Nash finished with 11 points, two assists, and two turnovers, while shooting just 3-of-8 from the field. He played just OK, but couldn’t do enough to will his team to victory as he had so many times in the past with the Suns. He remains, however, one of the most intelligent players in the game, and did a good job of explaining the issues his new team will face should Howard be forced to miss extended time with the injury.

“It’ll be tough without him,” Nash said. “This team’s built, I think, to play around a center. We’re not athletic or fast elsewhere. We’re experienced and we have some skilled players but it’s all predicated on having that defensive presence and having a big body in the paint on both ends.”

It wouldn’t seem to be able to get much tougher for these Lakers.

Timberwolves read mean tweets about themselves (video)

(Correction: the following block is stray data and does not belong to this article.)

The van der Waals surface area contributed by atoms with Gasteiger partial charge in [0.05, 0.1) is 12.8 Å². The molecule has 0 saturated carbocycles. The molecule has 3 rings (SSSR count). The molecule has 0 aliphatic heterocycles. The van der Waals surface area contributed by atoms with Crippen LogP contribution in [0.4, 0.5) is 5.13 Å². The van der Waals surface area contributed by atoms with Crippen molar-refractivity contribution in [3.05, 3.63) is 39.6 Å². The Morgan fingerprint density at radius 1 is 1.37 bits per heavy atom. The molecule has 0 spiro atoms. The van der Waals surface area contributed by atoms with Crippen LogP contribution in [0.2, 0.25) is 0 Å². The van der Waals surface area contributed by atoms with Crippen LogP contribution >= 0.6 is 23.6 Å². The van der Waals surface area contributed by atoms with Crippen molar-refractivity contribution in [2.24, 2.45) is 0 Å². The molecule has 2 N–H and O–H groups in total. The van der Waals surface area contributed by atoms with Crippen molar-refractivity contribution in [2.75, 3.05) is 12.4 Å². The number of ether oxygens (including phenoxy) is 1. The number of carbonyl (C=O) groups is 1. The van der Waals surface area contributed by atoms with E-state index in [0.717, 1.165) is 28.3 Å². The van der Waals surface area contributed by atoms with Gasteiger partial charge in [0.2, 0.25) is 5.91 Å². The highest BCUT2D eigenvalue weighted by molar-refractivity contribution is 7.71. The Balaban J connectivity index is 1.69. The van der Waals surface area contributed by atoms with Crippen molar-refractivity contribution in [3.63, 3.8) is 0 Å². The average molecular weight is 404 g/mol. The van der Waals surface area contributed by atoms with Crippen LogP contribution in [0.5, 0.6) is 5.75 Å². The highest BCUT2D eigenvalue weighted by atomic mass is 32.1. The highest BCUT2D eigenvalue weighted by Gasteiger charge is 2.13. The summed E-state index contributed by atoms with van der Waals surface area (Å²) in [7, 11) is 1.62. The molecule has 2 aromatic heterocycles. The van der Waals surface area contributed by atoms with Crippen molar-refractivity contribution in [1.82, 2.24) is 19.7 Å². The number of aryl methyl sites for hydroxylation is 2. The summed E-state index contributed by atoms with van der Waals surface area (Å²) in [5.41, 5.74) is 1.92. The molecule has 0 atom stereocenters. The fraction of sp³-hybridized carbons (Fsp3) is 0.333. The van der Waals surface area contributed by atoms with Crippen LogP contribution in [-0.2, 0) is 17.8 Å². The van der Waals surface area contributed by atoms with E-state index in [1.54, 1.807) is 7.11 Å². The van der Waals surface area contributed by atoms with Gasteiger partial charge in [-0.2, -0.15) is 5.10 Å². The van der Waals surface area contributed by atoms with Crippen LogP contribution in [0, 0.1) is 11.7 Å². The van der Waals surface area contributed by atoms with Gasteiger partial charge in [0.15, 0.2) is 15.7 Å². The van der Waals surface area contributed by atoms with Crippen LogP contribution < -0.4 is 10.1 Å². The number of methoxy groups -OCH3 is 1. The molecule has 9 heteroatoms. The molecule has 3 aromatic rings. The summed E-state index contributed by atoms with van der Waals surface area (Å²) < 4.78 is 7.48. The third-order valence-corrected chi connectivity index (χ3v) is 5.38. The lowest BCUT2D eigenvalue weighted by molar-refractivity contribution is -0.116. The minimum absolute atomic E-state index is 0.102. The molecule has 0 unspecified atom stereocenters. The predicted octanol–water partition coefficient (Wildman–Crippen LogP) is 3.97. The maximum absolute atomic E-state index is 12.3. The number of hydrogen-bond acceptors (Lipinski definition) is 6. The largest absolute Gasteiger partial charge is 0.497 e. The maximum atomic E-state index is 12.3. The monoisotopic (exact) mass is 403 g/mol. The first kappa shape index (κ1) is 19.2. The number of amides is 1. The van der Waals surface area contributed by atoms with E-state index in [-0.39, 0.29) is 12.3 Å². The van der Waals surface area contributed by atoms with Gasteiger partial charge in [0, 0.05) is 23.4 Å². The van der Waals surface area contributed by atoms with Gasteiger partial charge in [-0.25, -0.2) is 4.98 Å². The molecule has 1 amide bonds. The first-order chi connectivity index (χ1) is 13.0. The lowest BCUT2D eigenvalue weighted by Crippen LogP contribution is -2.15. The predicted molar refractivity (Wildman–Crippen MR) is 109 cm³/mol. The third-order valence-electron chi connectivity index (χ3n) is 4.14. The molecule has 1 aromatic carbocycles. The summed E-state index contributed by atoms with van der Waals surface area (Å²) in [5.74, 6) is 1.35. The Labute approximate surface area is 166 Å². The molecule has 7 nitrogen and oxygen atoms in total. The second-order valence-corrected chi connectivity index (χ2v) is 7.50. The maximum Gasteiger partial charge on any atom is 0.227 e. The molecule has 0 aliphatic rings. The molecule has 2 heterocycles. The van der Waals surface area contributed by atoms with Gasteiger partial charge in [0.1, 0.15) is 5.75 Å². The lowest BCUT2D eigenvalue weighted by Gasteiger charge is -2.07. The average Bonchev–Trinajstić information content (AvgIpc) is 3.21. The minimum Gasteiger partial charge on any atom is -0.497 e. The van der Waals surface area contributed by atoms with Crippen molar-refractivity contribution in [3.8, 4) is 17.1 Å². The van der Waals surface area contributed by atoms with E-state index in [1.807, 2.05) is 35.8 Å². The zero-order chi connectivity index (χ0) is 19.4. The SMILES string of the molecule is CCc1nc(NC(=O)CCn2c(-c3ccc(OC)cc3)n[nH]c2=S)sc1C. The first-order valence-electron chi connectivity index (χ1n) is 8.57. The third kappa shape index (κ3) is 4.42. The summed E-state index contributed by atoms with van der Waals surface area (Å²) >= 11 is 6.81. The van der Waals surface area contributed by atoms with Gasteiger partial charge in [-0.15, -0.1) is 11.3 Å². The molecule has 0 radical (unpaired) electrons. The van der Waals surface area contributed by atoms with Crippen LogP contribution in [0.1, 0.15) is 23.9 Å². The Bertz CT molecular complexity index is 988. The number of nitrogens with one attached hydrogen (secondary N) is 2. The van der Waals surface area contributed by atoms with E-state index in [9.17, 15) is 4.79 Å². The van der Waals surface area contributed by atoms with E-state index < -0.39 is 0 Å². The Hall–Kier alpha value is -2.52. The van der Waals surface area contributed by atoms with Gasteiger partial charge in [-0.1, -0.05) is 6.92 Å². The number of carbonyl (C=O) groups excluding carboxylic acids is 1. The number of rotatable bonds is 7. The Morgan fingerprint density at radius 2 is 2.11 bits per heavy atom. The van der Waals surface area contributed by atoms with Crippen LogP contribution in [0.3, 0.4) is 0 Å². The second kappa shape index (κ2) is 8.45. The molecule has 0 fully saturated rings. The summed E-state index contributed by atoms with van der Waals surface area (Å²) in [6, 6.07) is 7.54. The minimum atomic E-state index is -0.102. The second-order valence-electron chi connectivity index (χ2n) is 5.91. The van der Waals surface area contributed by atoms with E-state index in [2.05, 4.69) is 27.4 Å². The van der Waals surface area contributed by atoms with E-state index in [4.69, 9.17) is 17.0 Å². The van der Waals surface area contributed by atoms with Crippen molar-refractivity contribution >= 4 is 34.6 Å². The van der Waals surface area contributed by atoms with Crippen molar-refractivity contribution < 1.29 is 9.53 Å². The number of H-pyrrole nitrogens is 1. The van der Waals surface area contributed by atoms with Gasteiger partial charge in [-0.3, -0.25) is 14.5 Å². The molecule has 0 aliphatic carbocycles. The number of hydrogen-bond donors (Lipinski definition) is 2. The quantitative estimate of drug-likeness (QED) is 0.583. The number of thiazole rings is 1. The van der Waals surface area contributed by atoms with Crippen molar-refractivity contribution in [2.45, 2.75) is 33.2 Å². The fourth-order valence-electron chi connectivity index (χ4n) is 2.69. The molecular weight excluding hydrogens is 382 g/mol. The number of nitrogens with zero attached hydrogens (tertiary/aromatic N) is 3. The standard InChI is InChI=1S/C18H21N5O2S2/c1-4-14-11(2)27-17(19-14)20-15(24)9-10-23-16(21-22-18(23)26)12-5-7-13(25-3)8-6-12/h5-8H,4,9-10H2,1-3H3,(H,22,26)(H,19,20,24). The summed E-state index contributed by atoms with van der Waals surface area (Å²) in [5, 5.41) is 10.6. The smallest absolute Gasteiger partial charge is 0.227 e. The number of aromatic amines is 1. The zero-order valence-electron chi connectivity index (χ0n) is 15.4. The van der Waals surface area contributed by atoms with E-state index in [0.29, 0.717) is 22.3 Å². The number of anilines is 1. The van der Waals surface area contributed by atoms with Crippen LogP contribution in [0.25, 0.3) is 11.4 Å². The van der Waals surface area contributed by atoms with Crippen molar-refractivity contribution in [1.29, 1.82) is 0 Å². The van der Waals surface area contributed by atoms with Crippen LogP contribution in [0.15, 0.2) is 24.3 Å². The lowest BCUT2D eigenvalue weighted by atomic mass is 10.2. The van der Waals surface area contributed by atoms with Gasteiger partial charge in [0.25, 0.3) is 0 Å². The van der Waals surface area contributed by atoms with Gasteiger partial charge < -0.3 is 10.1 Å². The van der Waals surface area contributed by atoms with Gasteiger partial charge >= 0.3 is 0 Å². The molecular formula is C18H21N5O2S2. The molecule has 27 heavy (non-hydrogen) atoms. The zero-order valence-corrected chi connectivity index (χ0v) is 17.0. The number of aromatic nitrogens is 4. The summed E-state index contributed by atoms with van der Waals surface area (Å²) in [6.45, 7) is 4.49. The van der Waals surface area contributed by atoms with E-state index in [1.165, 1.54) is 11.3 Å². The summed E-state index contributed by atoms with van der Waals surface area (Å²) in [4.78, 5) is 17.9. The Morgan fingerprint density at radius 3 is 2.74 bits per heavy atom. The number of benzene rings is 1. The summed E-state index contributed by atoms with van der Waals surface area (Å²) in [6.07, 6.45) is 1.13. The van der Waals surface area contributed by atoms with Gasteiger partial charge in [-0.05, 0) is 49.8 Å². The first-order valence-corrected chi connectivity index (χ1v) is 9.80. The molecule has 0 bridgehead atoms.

Flip Saunders, Karl-Anthony Towns, Tyus Jones
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The Timberwolves didn’t select the meanest tweets about these players, but credit Karl-Anthony Towns, Tyus Jones, Shabazz Muhammad and Zach LaVine for being good sports.

LeBron James: I’m healthier than a year ago


LeBron James received an injection in his back before the season.

It’s working.

Dave McMenamin of ESPN:

LeBron James now says he feels better than he did even a year ago.

“I feel better in the mornings; I feel better throughout the games; I feel better throughout the day,” James said before a Cavs shootaround Wednesday in preparation for their game against the Toronto Raptors. “It was a rough start to the season for me last year and for our team. Obviously the way we’ve been playing, a lot is predicated on my health and being able to lead these guys out on the floor and not from the sidelines.”